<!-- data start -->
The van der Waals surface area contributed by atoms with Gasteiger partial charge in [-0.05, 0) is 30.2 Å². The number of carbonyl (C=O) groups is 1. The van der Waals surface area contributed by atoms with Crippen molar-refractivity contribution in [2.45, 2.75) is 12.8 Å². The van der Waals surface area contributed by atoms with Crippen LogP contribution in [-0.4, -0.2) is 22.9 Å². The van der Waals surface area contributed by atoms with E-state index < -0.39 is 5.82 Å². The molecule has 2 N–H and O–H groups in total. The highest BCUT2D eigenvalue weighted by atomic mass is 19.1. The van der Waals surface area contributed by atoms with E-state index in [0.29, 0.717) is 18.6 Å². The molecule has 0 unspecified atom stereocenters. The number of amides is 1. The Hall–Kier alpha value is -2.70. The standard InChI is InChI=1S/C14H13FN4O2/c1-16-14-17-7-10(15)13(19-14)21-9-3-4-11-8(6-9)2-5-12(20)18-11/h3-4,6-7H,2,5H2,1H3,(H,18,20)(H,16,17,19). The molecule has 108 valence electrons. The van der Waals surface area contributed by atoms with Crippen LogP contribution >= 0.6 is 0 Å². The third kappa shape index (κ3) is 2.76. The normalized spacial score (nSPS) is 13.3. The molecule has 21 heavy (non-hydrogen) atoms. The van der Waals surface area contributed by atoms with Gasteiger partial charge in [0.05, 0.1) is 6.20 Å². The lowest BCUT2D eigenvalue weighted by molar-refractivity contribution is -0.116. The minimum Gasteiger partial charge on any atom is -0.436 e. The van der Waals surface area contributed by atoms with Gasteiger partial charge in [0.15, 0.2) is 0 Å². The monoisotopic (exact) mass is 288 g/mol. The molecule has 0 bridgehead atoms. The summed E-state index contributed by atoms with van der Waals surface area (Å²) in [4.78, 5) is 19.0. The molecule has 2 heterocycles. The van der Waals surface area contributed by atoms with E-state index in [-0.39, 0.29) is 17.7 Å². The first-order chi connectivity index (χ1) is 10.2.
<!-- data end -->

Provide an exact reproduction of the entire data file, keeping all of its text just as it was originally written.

The van der Waals surface area contributed by atoms with Gasteiger partial charge in [-0.05, 0) is 30.2 Å². The number of carbonyl (C=O) groups is 1. The van der Waals surface area contributed by atoms with Crippen molar-refractivity contribution in [2.45, 2.75) is 12.8 Å². The van der Waals surface area contributed by atoms with Crippen LogP contribution in [-0.4, -0.2) is 22.9 Å². The van der Waals surface area contributed by atoms with E-state index < -0.39 is 5.82 Å². The molecule has 2 N–H and O–H groups in total. The highest BCUT2D eigenvalue weighted by atomic mass is 19.1. The van der Waals surface area contributed by atoms with E-state index in [0.29, 0.717) is 18.6 Å². The molecule has 0 unspecified atom stereocenters. The number of amides is 1. The Hall–Kier alpha value is -2.70. The standard InChI is InChI=1S/C14H13FN4O2/c1-16-14-17-7-10(15)13(19-14)21-9-3-4-11-8(6-9)2-5-12(20)18-11/h3-4,6-7H,2,5H2,1H3,(H,18,20)(H,16,17,19). The molecule has 108 valence electrons. The van der Waals surface area contributed by atoms with Crippen LogP contribution >= 0.6 is 0 Å². The third kappa shape index (κ3) is 2.76. The normalized spacial score (nSPS) is 13.3. The molecule has 21 heavy (non-hydrogen) atoms. The van der Waals surface area contributed by atoms with Gasteiger partial charge in [0.05, 0.1) is 6.20 Å². The lowest BCUT2D eigenvalue weighted by molar-refractivity contribution is -0.116. The minimum Gasteiger partial charge on any atom is -0.436 e. The van der Waals surface area contributed by atoms with Gasteiger partial charge in [0.15, 0.2) is 0 Å². The monoisotopic (exact) mass is 288 g/mol. The molecule has 0 bridgehead atoms. The summed E-state index contributed by atoms with van der Waals surface area (Å²) in [4.78, 5) is 19.0. The molecule has 2 heterocycles. The van der Waals surface area contributed by atoms with E-state index in [-0.39, 0.29) is 17.7 Å². The first-order chi connectivity index (χ1) is 10.2.